Electronics > Metrology

How I made my nanovoltmeter

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it is nearly 256 days since TiN released his call for nanovoltmeter designs [1] and it trigerred quite a few responses here [2].
I tinkered with DIY test gear before, but dedicated micro- and nano-voltmeters were always too niche and mysterious for me, so this contest didn't resonate with me too much at first. In fact, I never operated any nanovoltmeter before, had zero practical experience in low-level voltage measurement and it took me a few days to pluck up the courage for this voltnuttery area.

I will not repeat all the stuff I already wrote into public repository here [3]. so perhaps just small recap of the design process. As usual, the major starting problem was getting single piece of metal enclosure of right size that doesn't cost an arm and leg. I found some enclosures at Modushop [4], but it still needed some minor adjustments, like workarounding weird decision of using self-taper screws.
Electrical design was centered around finding good low noise amplifier. I went through half a dozen of test designs to finally settle on paralleled MCP6V51 opamps as good compromise between price, parameters and "time to market" (which is always major constraint in contests). The rest of analog circuitry wasn't that complicated - main amplifier with switchable gain, plus few MUXes and relays to connect the respective amplifiers where needed. I implemented automatic calibration (ACAL) which is not that complicated for voltmeters - it takes resistor divider string and way to attach one of divider outputs to amplifier input. Assuming good ADC linearity and known one voltage on the string, ACAL algorithm can measure voltages by more than one measurement range and calculate gains and offsets of amplifiers. One those are known, each range gain and offset can be adjusted.
ADC is of integrating charge balance type, with now rundown and residual integrator voltage readout. I could have perfectly used integrated sigma-delta ADC, but this was more fun.
One of funny aspects of this design was PSU - at first I was aiming at 50Hz dual back-to-back transformer type, but halfway through I realized I can feed the transformer by audio amplifier and local oscillator. That enables both DC power operation as well as AC line power (by using appropriate AC/DC power module).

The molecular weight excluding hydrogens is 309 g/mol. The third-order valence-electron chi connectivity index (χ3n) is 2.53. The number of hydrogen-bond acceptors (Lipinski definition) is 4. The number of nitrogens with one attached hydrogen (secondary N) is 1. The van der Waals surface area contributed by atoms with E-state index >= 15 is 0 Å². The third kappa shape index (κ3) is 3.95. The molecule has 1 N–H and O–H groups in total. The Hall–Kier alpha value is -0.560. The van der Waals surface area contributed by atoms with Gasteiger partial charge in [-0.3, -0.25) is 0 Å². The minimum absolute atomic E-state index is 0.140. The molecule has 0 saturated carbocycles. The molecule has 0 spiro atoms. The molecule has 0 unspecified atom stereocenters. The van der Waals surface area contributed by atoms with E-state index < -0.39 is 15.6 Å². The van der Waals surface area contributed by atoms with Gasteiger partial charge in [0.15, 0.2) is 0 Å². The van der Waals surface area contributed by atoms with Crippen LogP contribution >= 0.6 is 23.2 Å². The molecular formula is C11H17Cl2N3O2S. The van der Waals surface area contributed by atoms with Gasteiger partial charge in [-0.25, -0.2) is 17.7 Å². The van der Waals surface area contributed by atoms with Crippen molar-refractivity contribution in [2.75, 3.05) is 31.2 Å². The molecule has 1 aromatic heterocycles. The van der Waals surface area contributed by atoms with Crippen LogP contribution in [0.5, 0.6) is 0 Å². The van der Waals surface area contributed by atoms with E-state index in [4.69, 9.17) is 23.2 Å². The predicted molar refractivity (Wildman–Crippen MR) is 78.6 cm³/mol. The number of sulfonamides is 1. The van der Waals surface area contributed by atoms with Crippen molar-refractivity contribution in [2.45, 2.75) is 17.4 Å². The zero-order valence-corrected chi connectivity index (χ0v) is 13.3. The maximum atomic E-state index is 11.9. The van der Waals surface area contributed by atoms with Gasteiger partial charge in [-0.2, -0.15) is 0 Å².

Also, this project is GPIB playground. I never implemented any GPIB device, so I thought like this is good opportunity before this interface slowly fades into history. Unfortunately, deadline approached earlier than I expected, so I postponed it for later. But ethernet interface works and talks via SCPI-like commands.

The major design goals set up by the contest - 30nV p-p noise@10Hz, nV/10V combined inputs and two switchable inputs - were met and I'm happy to learn a thing or two, with byproduct of gaining an actual nanovoltmeter (NVM). It could be improved by many ways, a few major TODO points are also included in the repository and I'll try to address them as soon as possible.

While working on this project I realized it's probably quite complex and I really felt like it could be done in simpler way, albeit with less stringent design criteria. I cherrypicked some parts of this NVM and integrated then into much cheaper and simpler instrument. I really hoped to finish it until deadline, so I can present both full blown and budget versions of NVM, but unfortunately I had to focus more on the large one, so NVM junior has to wait a bit. Surely I'll share the design publicly and announce it here, too.

Attached are pictures of a whole device, short term noise measurement and 1uV steps provided by Keithley 260 source. Also, you may take a look into imgur album with random photo dump [5]

[1] https://xdevs.com/article/nvm_comp/
[2] https://www.eevblog.com/forum/metrology/nanovolt-design-challenge-build-and-show-your-own-nv-meter-in-256-days/
[3] https://github.com/jaromir-sukuba/nvm
[4] https://modushop.biz/site/
[5] https://imgur.com/a/fnK1Evj

Great work Jaromir, you're an inspiration to us all.

Wow!  :-+

Superb work, and stunning effort  :clap:

Really like the way you approached this task, the selection of the MCP6V51, and clever use of audio amp to drive the power transformer  :-+

Please post more details and images if you can, and thanks again.

Edit: Forgot to ask if you noticed any artifacts from the chopping action of the MCP6V51? Since you are using 100 devices, do they show a subtle beat against each other, or maybe injection lock to each other? Didn't notice the chopping frequency mentioned in the data sheet, but appears from some of the graphs to be ~50KHz.


Congrats for completing the challenge. Thanks for sharing! ;D


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